DesBrisay Dines: Das Lokal
DesBrisay Dines

DesBrisay Dines: Das Lokal

For all those bemoaning (you know who you are) the shuttering of eastern European/Germanic restaurants in this city (Lindenhof, Amber Garden, Dalmacia…), you will find your schnitzel, sausages and sauerkraut on Dalhousie. Plus rouladen, spätzle, and strudel.

And though Das Lokal describes itself as an ‘International restaurant with a German twist,’ there’s no doubt the menu has moved closer to its Germanic roots, particularly with the arrival of new head chef Robert Fuchs. Berlin-born and trained, he replaces opening chef Harriet Clunie, who has moved further east to the Beechwood Gastropub.

If I had to choose a favourite reworking of a shuttered KFC, this would be it. Granted, the building’s had a bit of time to work out the Kentucky Fried kinks (for many years, this address was home to the Portuguese grill house, Casa Do Churrasco). It became Das Lokal in 2013. Still, further modifications to the building have created a rustic sort of charmer, filled in with mod lighting, eclectic curios and feminine touches.

As for the German twists on the menu? They appear in the meatless dishes. Spätzle stands on its own, treated with fried sage and cubes of roasted squash or mounted with butter and cheese; and the house schnitzel is breaded celery root.

The mix-and-match charcuterie board was a good way to start. On ours, pickled herring, cured duck, fresh cheese, pickles and jams. Bratwurst, while not made in house, was a very fine sausage; not salty, nicely grilled, topped with (ho-hum) sauerkraut and served with a tomato jam, mustards, and a warm potato salad smeared with herbs. There was a Bosc pear salad with hunks of blue cheese that was less successful, suffering from tasteless pears and weary-ish arugula and feeling a bit skimpy for $13.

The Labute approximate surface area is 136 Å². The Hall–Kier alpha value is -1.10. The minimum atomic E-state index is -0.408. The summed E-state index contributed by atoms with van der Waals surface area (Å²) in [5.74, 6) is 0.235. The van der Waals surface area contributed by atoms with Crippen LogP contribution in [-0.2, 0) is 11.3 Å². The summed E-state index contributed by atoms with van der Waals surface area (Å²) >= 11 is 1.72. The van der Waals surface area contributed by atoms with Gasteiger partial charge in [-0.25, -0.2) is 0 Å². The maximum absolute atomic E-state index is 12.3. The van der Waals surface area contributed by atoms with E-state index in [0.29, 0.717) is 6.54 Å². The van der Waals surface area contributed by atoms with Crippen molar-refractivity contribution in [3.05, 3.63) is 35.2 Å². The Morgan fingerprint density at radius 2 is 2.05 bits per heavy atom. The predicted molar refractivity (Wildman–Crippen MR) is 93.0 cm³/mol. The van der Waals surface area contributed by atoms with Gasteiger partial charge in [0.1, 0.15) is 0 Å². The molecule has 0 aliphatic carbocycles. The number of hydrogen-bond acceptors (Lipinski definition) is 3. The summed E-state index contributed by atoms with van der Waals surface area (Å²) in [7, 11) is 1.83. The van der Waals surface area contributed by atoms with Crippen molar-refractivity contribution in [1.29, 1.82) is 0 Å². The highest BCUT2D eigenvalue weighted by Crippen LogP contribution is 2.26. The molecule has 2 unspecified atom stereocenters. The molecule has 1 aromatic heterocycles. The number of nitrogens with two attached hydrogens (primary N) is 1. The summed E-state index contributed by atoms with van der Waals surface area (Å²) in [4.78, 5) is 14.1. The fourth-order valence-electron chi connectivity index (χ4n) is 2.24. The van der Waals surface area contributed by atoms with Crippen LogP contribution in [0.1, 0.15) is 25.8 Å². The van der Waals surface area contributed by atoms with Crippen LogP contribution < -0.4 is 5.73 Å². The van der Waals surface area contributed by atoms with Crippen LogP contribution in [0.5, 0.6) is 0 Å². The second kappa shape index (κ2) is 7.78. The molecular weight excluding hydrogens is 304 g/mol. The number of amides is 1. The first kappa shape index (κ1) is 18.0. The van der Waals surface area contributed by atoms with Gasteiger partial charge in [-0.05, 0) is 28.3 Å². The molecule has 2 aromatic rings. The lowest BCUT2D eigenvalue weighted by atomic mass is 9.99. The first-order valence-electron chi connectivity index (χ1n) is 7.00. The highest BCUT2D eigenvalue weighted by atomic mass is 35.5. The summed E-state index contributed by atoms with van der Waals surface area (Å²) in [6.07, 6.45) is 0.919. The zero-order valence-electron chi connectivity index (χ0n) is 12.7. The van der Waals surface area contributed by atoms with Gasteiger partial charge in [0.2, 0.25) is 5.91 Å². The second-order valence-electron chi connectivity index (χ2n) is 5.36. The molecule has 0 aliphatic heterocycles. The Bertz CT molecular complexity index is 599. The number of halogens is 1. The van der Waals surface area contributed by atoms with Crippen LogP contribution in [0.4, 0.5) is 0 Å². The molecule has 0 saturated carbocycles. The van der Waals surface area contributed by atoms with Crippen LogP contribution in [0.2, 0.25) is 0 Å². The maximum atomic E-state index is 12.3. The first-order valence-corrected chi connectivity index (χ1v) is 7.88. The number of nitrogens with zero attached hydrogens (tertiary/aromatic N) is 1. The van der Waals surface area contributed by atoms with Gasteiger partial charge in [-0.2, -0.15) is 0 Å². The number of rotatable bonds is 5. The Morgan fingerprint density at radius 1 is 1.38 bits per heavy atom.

If your idea of German cuisine is a large boulder of roasted meat with a hefty side of spuds, you could head for the short rib. It was very well done. Full marks too to the pork rouladen, the meat tender, rolled around a filling of mustard and pickles, and smothered in a dark, tasty mushroom gravy. It came with a side of herbed spätzle.

A very fine sausage — Das Lokal. Photo: Anne DesBrisay

And then two dishes that let us down. The cod in the cod chowder was impeccable, the fish holding together until nudged with a fork; the petals falling into a gravy studded with vegetables. We were told it was a light curry sauce. Sadly, it was also gravely light on flavour. And the baby kale salad topper seemed more tossed on rather than placed with any purpose.

A dish of duck, roasted to soft flesh with bronzed, crisped skins, slathered with herbs, onions and spices, came with lovely potatoes. The slices of duck breast though, were served far too rare, impossible to chew.

And that celery root schnitzel? I’d call it interesting. It was helped in the flavour department by the house ketchup, and served, again, with admirable spuds.

Black Forest cake seemed an obvious ending, with its kirsch-soaked cherries, and served with vanilla bean crème fraiche. We liked it better than the fairly dull strudel.

There are live music nights at Das Lokal (lovely piano playing by Adam Saikaley one evening), along with prix fixe nights, half-price wine nights and every night free parking. Much to like there.

Mains, $19 to $29. Open Tuesday to Friday for lunch; Tuesday to Saturday for dinner.
190 Dalhousie Street, 613-695-1688